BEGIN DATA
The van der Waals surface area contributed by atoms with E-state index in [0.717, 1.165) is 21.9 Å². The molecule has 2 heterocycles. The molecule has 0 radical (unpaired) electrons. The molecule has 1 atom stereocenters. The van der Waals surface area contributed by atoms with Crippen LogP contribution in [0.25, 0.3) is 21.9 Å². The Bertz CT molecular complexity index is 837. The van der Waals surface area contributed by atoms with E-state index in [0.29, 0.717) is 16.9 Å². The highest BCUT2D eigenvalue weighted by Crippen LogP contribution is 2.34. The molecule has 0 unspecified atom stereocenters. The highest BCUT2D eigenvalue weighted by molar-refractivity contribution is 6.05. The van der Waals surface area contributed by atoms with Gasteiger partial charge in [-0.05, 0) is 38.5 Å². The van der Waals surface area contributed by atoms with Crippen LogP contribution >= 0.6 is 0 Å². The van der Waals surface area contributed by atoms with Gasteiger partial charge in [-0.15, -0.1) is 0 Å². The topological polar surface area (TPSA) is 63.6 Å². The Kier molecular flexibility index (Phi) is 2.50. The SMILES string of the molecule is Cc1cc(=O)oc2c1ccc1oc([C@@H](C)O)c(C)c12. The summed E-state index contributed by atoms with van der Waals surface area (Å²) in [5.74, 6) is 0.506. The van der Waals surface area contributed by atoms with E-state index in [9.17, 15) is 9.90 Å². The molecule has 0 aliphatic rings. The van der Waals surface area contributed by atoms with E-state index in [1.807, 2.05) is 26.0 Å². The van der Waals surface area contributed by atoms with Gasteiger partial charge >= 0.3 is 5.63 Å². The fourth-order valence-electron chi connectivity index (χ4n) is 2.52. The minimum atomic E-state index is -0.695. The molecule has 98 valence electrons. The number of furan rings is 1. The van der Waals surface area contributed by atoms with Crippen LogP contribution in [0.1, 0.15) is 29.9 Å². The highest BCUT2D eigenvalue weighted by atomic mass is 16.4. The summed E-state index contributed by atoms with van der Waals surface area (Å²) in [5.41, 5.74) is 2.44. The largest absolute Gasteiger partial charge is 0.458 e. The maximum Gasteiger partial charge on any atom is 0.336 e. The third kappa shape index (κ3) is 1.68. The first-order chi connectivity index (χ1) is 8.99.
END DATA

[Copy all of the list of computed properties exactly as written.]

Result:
The van der Waals surface area contributed by atoms with E-state index in [0.717, 1.165) is 21.9 Å². The molecule has 2 heterocycles. The molecule has 0 radical (unpaired) electrons. The molecule has 1 atom stereocenters. The van der Waals surface area contributed by atoms with Crippen LogP contribution in [0.25, 0.3) is 21.9 Å². The Bertz CT molecular complexity index is 837. The van der Waals surface area contributed by atoms with E-state index in [0.29, 0.717) is 16.9 Å². The highest BCUT2D eigenvalue weighted by Crippen LogP contribution is 2.34. The molecule has 0 unspecified atom stereocenters. The highest BCUT2D eigenvalue weighted by molar-refractivity contribution is 6.05. The van der Waals surface area contributed by atoms with Gasteiger partial charge in [-0.05, 0) is 38.5 Å². The van der Waals surface area contributed by atoms with Crippen LogP contribution >= 0.6 is 0 Å². The van der Waals surface area contributed by atoms with Gasteiger partial charge in [-0.15, -0.1) is 0 Å². The topological polar surface area (TPSA) is 63.6 Å². The Kier molecular flexibility index (Phi) is 2.50. The SMILES string of the molecule is Cc1cc(=O)oc2c1ccc1oc([C@@H](C)O)c(C)c12. The summed E-state index contributed by atoms with van der Waals surface area (Å²) in [5.74, 6) is 0.506. The van der Waals surface area contributed by atoms with E-state index in [9.17, 15) is 9.90 Å². The molecule has 0 aliphatic rings. The van der Waals surface area contributed by atoms with E-state index in [1.807, 2.05) is 26.0 Å². The van der Waals surface area contributed by atoms with Gasteiger partial charge >= 0.3 is 5.63 Å². The fourth-order valence-electron chi connectivity index (χ4n) is 2.52. The minimum atomic E-state index is -0.695. The molecule has 98 valence electrons. The number of furan rings is 1. The van der Waals surface area contributed by atoms with Crippen LogP contribution in [0.1, 0.15) is 29.9 Å². The highest BCUT2D eigenvalue weighted by atomic mass is 16.4. The summed E-state index contributed by atoms with van der Waals surface area (Å²) in [5.41, 5.74) is 2.44. The largest absolute Gasteiger partial charge is 0.458 e. The maximum Gasteiger partial charge on any atom is 0.336 e. The third kappa shape index (κ3) is 1.68. The first-order chi connectivity index (χ1) is 8.99.